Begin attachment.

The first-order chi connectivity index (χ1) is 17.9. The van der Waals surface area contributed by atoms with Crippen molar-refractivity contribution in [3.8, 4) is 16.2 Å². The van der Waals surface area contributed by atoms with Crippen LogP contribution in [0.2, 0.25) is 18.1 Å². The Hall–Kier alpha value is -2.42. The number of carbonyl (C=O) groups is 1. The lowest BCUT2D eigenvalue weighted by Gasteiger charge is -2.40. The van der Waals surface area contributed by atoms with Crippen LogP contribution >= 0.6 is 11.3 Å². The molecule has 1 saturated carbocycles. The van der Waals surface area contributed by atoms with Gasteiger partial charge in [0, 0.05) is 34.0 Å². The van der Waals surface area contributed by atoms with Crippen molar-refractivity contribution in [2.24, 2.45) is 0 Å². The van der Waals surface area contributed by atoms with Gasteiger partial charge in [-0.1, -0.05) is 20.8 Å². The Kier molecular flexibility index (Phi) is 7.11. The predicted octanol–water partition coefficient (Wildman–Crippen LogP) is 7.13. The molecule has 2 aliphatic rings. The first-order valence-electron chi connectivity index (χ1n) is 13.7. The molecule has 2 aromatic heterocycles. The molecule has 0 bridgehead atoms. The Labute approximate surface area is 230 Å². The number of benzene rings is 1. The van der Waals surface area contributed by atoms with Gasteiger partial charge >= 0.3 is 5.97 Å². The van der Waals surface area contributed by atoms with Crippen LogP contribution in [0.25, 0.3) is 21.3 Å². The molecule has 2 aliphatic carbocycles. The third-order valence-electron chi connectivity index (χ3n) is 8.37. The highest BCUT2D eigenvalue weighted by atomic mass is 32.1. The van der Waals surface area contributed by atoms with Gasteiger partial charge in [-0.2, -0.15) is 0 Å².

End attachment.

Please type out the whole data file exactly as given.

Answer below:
The first-order chi connectivity index (χ1) is 17.9. The van der Waals surface area contributed by atoms with Crippen molar-refractivity contribution in [3.8, 4) is 16.2 Å². The van der Waals surface area contributed by atoms with Crippen LogP contribution in [0.2, 0.25) is 18.1 Å². The Hall–Kier alpha value is -2.42. The number of carbonyl (C=O) groups is 1. The lowest BCUT2D eigenvalue weighted by Gasteiger charge is -2.40. The van der Waals surface area contributed by atoms with Crippen LogP contribution >= 0.6 is 11.3 Å². The molecule has 1 saturated carbocycles. The van der Waals surface area contributed by atoms with Gasteiger partial charge in [0, 0.05) is 34.0 Å². The van der Waals surface area contributed by atoms with Crippen molar-refractivity contribution in [2.24, 2.45) is 0 Å². The van der Waals surface area contributed by atoms with Gasteiger partial charge in [-0.1, -0.05) is 20.8 Å². The Kier molecular flexibility index (Phi) is 7.11. The predicted octanol–water partition coefficient (Wildman–Crippen LogP) is 7.13. The molecule has 2 aliphatic rings. The first-order valence-electron chi connectivity index (χ1n) is 13.7. The molecule has 2 aromatic heterocycles. The molecule has 0 bridgehead atoms. The Labute approximate surface area is 230 Å². The number of benzene rings is 1. The van der Waals surface area contributed by atoms with Gasteiger partial charge >= 0.3 is 5.97 Å². The van der Waals surface area contributed by atoms with Crippen LogP contribution in [0.25, 0.3) is 21.3 Å². The molecule has 2 aliphatic carbocycles. The third-order valence-electron chi connectivity index (χ3n) is 8.37. The highest BCUT2D eigenvalue weighted by atomic mass is 32.1. The van der Waals surface area contributed by atoms with Gasteiger partial charge in [-0.2, -0.15) is 0 Å².